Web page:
My friend, Bruce, and I were in one of our occasional jousting modes earlier today. I had sent along a post including a commentary by a self-described member of the .01%ers – the super wealthy. Basically, Mr. Hanauer, reminded his fellow super-wealthy folks that starving the middle class was not productive for the wealthy. The middle class was, after all, the market for the goods that drive prosperity.

There were a couple of parries and thrusts back and forth (see end of this post for the entire thread) and in his last comment Bruce said this about our future when we run out of the resources we have squandered: “I think community will be more important than it is today. Neighborhood resources will be important to sustain lifestyle.”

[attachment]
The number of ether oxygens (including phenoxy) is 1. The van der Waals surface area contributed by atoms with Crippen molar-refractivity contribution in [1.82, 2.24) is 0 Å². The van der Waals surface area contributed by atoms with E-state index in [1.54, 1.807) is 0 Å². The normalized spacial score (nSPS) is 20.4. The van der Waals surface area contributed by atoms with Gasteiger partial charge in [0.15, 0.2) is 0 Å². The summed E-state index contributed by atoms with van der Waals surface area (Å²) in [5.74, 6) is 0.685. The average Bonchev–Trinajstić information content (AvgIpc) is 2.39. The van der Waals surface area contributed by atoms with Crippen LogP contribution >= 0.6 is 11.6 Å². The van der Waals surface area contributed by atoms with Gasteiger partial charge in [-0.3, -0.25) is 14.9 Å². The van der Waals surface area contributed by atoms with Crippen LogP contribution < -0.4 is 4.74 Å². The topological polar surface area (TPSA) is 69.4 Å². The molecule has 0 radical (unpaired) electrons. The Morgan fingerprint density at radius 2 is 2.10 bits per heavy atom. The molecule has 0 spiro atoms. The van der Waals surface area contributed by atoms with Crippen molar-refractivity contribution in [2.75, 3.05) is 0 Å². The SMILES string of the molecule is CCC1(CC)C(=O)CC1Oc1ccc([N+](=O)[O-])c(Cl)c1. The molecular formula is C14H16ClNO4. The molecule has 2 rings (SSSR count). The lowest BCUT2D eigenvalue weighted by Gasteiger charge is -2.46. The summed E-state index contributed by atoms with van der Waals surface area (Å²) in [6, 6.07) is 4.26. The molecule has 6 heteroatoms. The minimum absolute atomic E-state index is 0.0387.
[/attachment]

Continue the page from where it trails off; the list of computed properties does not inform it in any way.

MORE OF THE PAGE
It happened that just 20 minutes before the above comment I had received an e-mail with the following subject line, and brief contents: “Project Update #6: Aurora/St. Anthony Peace Garden Shed + Tool Lending Library by Garden Volunteer, Kristine Miller. Project Update #6: We Made It!!!!!!!!!!!!!!!!!!!!!!! Thank you beautiful people!!!! More information soon! With love from your friends at the Aurora/St. Anthony Peace Garden”.

Kristine, who I had met just days ago, and community activist Melvin Giles, who I’ve known for years, and others, unnamed, had pulled off a major accomplishment, raising some funds for a simple tool shed in their neighborhood. The story is in a less than three minute video accompanying the final report of the fundraising success.